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Glaser-Schmitt, Amanda; Wittmann, Meike J.; Ramnarine, Timothy J. S. and Parsch, John (2021): Sexual Antagonism, Temporally Fluctuating Selection, and Variable Dominance Affect a Regulatory Polymorphism in Drosophila melanoguster. In: Molecular Biology and Evolution, Vol. 38, No. 11: pp. 4891-4907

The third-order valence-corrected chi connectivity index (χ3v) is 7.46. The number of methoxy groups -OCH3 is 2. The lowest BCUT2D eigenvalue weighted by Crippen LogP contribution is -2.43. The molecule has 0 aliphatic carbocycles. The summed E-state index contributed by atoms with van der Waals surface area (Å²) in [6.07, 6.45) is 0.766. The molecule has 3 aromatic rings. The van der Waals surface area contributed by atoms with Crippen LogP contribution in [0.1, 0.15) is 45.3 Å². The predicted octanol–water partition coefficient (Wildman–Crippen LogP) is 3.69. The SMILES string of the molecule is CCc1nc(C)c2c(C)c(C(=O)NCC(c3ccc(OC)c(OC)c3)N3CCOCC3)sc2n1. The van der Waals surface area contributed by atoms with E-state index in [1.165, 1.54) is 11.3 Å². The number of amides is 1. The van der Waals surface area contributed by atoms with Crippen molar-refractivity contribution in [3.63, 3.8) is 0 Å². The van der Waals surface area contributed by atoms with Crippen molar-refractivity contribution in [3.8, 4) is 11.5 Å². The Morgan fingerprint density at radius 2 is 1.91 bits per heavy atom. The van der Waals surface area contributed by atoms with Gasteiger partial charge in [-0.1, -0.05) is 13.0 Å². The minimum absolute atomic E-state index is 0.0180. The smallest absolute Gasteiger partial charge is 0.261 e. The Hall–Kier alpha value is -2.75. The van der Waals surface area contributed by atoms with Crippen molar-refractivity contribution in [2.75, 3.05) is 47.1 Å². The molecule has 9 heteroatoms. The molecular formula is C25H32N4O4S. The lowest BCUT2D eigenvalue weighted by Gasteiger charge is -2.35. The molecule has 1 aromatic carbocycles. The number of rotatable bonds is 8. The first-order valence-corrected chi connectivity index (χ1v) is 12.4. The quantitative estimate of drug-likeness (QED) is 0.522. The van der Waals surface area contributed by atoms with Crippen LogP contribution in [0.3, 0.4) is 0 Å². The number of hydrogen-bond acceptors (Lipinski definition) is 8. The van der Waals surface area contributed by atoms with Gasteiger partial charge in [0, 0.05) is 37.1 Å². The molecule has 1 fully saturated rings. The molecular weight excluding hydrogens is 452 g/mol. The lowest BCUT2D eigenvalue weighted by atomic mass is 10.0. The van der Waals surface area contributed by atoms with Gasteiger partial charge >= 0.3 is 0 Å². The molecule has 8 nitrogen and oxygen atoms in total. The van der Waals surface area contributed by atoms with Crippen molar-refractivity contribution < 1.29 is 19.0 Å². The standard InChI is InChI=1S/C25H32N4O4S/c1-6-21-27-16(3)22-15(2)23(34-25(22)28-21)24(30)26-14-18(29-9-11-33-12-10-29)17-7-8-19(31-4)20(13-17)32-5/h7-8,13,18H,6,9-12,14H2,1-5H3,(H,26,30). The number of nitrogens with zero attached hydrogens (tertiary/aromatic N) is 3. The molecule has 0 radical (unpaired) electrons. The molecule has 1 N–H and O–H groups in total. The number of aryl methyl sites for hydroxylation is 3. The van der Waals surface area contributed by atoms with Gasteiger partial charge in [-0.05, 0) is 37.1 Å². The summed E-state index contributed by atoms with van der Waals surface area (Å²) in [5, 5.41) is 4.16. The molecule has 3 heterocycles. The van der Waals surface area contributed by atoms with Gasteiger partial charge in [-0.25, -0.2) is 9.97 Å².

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Understanding how genetic variation is maintained within species is a major goal of evolutionary genetics that can shed light on the preservation of biodiversity. Here, we examined the maintenance of a regulatory single-nucleotide polymorphism (SNP) of the X-linked Drosophila melanogaster gene fezzik. The derived variant at this site is at intermediate frequency in many worldwide populations but absent in populations from the ancestral species range in sub-Saharan Africa. We collected and genotyped wild-caught individuals from a single European population biannually over a period of 5 years, which revealed an overall difference in allele frequency between the sexes and a consistent change in allele frequency across seasons in females but not in males. Modeling based on the observed allele and genotype frequencies suggested that both sexually antagonistic and temporally fluctuating selection may help maintain variation at this site. The derived variant is predicted to be female-beneficial and mostly recessive;however, there was uncertainty surrounding our dominance estimates and long-term modeling projections suggest that it is more likely to be dominant. By examining gene expression phenotypes, we found that phenotypic dominance was variable and dependent upon developmental stage and genetic background, suggesting that dominance may be variable at this locus. We further determined that fezzik expression and genotype are associated with starvation resistance in a sex-dependent manner, suggesting a potential phenotypic target of selection. By characterizing the mechanisms of selection acting on this SNP, our results improve our understanding of how selection maintains genetic and phenotypic variation in natural populations.

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